Cancer Control and Population Sciences In the News
The National Cancer Institute awarded a grant to City of Hope with the goal of sparking passion for science among underrepresented minority youth in neighboring communities. YES2SUCCESS comprises a pipeline of outreach activities and hands-on participation in research from sixth grade through the undergraduate years.
The National Academy of Medicine (NAM) today announced the election of 90 regular members and 10 international members during its annual meeting. Betty Ferrell is among the list.
A National Institutes of Health-funded study led by City of Hope’s Stacy Gray, M.D., examined a person’s emotional state before they received test results and after. Researchers found that anxiety and depression did not increase significantly following genetic test result disclosure.
City of Hope researcher Susan Neuhausen, Ph.D., is studying genomic breast cancer risk among Latinas. The research is vital, as Latinas are underrepresented in studies of breast cancer and genetic risk assessment.
The End-of-Life Nursing Education Consortium (ELNEC) curricula developed by City of Hope nurses is now available and has been shared in its 100th country, Bulgaria.
Where in the early days of the HIV epidemic the idea of stem cell transplants for HIV patients with cancer was considered crazy, the procedure is now commonly performed.
City of Hope will showcase ongoing studies and data on chimeric antigen receptor (CAR) T cell therapy, immunotherapy against solid tumors and more at the American Association for Cancer Research annual meeting from March 29 through April 3 in Atlanta.
City of Hope will showcase ongoing studies and data on chimeric antigen receptor (CAR) T cell therapy, immunotherapy against solid tumors and more at the American Association for Cancer Research (AACR) annual meeting from March 29 through April 3 in Atlanta.
City of Hope scientist, Rick Kittles, Ph.D., and his colleagues found that some commercial cell lines used for countless laboratory studies have mislabeled ancestry when it comes to minorities.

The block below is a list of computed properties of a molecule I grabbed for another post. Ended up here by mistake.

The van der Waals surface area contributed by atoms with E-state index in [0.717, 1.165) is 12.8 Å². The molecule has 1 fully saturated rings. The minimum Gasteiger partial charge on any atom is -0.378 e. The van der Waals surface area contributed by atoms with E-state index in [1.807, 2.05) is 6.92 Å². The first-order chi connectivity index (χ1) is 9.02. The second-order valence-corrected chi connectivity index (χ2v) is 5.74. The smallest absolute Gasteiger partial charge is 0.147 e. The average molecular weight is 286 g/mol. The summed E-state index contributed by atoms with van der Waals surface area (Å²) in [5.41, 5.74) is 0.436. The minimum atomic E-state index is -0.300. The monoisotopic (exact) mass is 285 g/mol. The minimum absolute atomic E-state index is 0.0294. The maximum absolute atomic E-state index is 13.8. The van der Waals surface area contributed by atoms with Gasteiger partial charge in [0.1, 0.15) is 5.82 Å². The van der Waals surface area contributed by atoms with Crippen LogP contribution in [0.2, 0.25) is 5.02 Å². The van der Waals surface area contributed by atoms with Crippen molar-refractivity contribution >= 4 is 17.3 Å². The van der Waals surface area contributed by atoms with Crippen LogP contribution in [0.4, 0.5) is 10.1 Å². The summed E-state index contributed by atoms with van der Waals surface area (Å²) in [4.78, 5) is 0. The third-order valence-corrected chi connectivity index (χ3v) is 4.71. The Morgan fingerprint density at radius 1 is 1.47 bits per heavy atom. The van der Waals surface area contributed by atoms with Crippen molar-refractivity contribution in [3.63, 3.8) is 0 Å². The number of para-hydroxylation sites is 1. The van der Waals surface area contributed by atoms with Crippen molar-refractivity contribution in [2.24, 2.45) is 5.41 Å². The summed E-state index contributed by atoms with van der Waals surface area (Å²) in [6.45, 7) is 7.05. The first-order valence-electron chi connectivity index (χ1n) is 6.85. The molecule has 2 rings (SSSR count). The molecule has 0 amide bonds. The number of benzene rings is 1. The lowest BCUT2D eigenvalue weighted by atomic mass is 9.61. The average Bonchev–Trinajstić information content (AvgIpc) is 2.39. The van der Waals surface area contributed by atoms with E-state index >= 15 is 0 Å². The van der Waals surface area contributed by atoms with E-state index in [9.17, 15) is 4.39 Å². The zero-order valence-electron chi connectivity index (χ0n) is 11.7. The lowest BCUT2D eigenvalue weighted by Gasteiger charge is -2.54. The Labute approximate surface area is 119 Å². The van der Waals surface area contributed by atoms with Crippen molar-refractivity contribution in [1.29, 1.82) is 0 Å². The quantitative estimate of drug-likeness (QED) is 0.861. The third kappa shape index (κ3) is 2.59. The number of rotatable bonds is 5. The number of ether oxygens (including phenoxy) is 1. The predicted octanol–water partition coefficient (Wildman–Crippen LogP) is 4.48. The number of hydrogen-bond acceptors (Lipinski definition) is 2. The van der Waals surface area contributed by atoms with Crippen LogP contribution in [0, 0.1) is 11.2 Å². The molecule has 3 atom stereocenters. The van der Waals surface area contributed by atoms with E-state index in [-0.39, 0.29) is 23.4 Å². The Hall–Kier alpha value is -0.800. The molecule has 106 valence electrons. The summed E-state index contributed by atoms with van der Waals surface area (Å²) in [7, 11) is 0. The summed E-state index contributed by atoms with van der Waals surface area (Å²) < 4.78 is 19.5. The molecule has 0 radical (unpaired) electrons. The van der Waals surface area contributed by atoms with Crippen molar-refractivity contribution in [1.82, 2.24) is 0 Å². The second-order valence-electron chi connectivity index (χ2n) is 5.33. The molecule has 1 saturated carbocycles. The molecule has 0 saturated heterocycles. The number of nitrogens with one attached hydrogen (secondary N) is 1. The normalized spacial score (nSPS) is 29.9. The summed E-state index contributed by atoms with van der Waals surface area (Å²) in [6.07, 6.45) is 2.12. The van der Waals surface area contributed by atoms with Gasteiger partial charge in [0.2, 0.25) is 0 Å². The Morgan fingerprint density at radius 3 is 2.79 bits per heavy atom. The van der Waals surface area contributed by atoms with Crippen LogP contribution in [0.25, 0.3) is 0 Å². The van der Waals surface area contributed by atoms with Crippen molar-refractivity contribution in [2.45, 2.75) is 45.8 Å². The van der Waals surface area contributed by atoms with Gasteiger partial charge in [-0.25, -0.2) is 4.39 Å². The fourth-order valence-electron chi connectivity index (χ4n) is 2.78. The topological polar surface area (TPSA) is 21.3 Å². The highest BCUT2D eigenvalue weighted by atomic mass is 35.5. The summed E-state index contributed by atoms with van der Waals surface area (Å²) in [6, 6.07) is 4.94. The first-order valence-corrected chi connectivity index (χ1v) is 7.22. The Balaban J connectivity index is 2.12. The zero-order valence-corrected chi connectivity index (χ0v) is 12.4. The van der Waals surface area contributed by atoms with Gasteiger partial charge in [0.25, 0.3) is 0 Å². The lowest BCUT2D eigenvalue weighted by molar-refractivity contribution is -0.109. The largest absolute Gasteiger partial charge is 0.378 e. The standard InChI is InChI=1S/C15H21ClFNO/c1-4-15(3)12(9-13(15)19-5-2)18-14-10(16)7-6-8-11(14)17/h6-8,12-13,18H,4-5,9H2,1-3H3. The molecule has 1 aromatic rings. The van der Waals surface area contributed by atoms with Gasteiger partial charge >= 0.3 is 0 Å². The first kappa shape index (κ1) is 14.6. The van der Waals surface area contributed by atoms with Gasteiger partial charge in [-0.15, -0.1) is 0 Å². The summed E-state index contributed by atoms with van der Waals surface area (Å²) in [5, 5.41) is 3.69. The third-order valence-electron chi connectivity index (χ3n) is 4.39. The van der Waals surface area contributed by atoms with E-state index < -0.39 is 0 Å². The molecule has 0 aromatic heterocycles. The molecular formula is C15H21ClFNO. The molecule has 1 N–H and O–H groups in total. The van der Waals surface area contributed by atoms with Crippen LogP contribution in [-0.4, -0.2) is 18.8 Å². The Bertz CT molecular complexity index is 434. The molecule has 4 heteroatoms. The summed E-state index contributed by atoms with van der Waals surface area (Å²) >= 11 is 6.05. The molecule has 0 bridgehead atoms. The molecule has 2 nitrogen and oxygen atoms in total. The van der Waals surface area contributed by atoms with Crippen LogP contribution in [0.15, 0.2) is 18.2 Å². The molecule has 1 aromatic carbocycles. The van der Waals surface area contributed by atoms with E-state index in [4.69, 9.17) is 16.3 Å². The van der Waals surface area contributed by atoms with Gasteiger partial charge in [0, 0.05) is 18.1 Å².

As the biomedical field races to develop therapies based on an individual’s genetic makeup, a City of Hope scientist and his colleagues found that some commercial cell lines used for countless laboratory studies have mislabeled ancestry when it comes to minorities.
If you've thought about trying one of those home DNA kits, think before you spit. Even the most elaborate home test only scratches the surface.
Dealing with air pollution is a fact of life in many California cities. Learn how it impacts your health and what you can do about it.
The overall cancer death rate has dropped by 27 percent over the last 25 years, according to data released last week by the American Cancer Society. City of Hope's James Lacey, Ph.D., M.P.H., breaks down the results.
William Dale, M.D., Ph.D., has been named the Arthur M. Coppola Family Chair in Supportive Care Medicine in recognition of his 20 years of work helping patients and their families make informed medical decisions that improve quality of life.
At 14, City of Hope patient Nicole Schulz was a girl on the go, and even acute myeloid leukemia couldn’t stop her. Now she's facing a new challenge - the side effects of her lifesaving treatment.
When Little League pitcher Jaylon Fong was 8, he was stricken with leukemia. At 12, he was finally declared cancer-free, only to relapse months later. But for him, cancer's just another opponent to beat.
The Journal of the American Medical Association Oncology invited City of Hope’s Victoria Seewaldt, M.D., to provide her expert commentary on two studies published today about ovarian and hepatocellular cancer prevention.
Patients with metastatic kidney cancer who have high rates of distress tend to have poorer overall survival compared to those with low distress, according to a new study by City of Hope researchers.
The Dr. Norman and Melinda Payson Professorships recognize City of Hope clinicians and researchers who have contributed greatly to biomedical research.
A new electronic monitor called Vivio, developed by Caltech with City of Hope, promises to make cardiac screening easier and more accessible for cancer patients and physicians.